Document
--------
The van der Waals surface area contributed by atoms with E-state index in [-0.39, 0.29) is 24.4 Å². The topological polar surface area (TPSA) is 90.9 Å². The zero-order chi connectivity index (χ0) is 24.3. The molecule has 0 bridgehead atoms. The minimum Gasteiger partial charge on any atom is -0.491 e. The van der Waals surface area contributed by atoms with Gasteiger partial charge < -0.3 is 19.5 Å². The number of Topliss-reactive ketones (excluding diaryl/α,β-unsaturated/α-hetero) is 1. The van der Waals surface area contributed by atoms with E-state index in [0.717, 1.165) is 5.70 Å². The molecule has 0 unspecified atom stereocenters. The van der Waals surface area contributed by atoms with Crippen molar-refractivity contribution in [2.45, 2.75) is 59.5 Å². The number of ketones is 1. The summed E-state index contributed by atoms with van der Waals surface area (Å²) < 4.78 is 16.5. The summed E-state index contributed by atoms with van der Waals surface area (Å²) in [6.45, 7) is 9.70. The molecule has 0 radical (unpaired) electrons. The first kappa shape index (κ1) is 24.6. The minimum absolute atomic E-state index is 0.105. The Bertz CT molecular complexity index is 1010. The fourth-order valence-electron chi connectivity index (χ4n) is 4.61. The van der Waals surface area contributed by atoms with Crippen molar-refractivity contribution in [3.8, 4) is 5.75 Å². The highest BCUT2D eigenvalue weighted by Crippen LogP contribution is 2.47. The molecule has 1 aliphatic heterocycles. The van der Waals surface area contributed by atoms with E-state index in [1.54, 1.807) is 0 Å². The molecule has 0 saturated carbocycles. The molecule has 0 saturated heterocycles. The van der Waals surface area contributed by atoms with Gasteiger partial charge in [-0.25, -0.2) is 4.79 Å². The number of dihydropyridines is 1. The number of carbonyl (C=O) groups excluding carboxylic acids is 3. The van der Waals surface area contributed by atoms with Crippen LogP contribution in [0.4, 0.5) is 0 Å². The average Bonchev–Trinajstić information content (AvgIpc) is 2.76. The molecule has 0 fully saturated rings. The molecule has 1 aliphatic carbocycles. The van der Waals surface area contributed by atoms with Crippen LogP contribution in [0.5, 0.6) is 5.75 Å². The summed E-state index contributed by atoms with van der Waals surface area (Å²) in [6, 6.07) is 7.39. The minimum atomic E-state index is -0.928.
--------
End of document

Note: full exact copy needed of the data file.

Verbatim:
The van der Waals surface area contributed by atoms with E-state index in [-0.39, 0.29) is 24.4 Å². The topological polar surface area (TPSA) is 90.9 Å². The zero-order chi connectivity index (χ0) is 24.3. The molecule has 0 bridgehead atoms. The minimum Gasteiger partial charge on any atom is -0.491 e. The van der Waals surface area contributed by atoms with Gasteiger partial charge < -0.3 is 19.5 Å². The number of Topliss-reactive ketones (excluding diaryl/α,β-unsaturated/α-hetero) is 1. The van der Waals surface area contributed by atoms with E-state index in [0.717, 1.165) is 5.70 Å². The molecule has 0 unspecified atom stereocenters. The van der Waals surface area contributed by atoms with Crippen molar-refractivity contribution in [2.45, 2.75) is 59.5 Å². The number of ketones is 1. The summed E-state index contributed by atoms with van der Waals surface area (Å²) < 4.78 is 16.5. The summed E-state index contributed by atoms with van der Waals surface area (Å²) in [6.45, 7) is 9.70. The molecule has 0 radical (unpaired) electrons. The first kappa shape index (κ1) is 24.6. The minimum absolute atomic E-state index is 0.105. The Bertz CT molecular complexity index is 1010. The fourth-order valence-electron chi connectivity index (χ4n) is 4.61. The van der Waals surface area contributed by atoms with Crippen molar-refractivity contribution in [3.8, 4) is 5.75 Å². The highest BCUT2D eigenvalue weighted by Crippen LogP contribution is 2.47. The molecule has 1 aliphatic heterocycles. The van der Waals surface area contributed by atoms with E-state index in [1.54, 1.807) is 0 Å². The molecule has 0 saturated carbocycles. The molecule has 0 saturated heterocycles. The van der Waals surface area contributed by atoms with Gasteiger partial charge in [-0.25, -0.2) is 4.79 Å². The number of dihydropyridines is 1. The number of carbonyl (C=O) groups excluding carboxylic acids is 3. The van der Waals surface area contributed by atoms with Crippen LogP contribution in [0.4, 0.5) is 0 Å². The average Bonchev–Trinajstić information content (AvgIpc) is 2.76. The molecule has 0 fully saturated rings. The molecule has 1 aliphatic carbocycles. The van der Waals surface area contributed by atoms with Crippen LogP contribution in [0.5, 0.6) is 5.75 Å². The summed E-state index contributed by atoms with van der Waals surface area (Å²) in [6, 6.07) is 7.39. The minimum atomic E-state index is -0.928.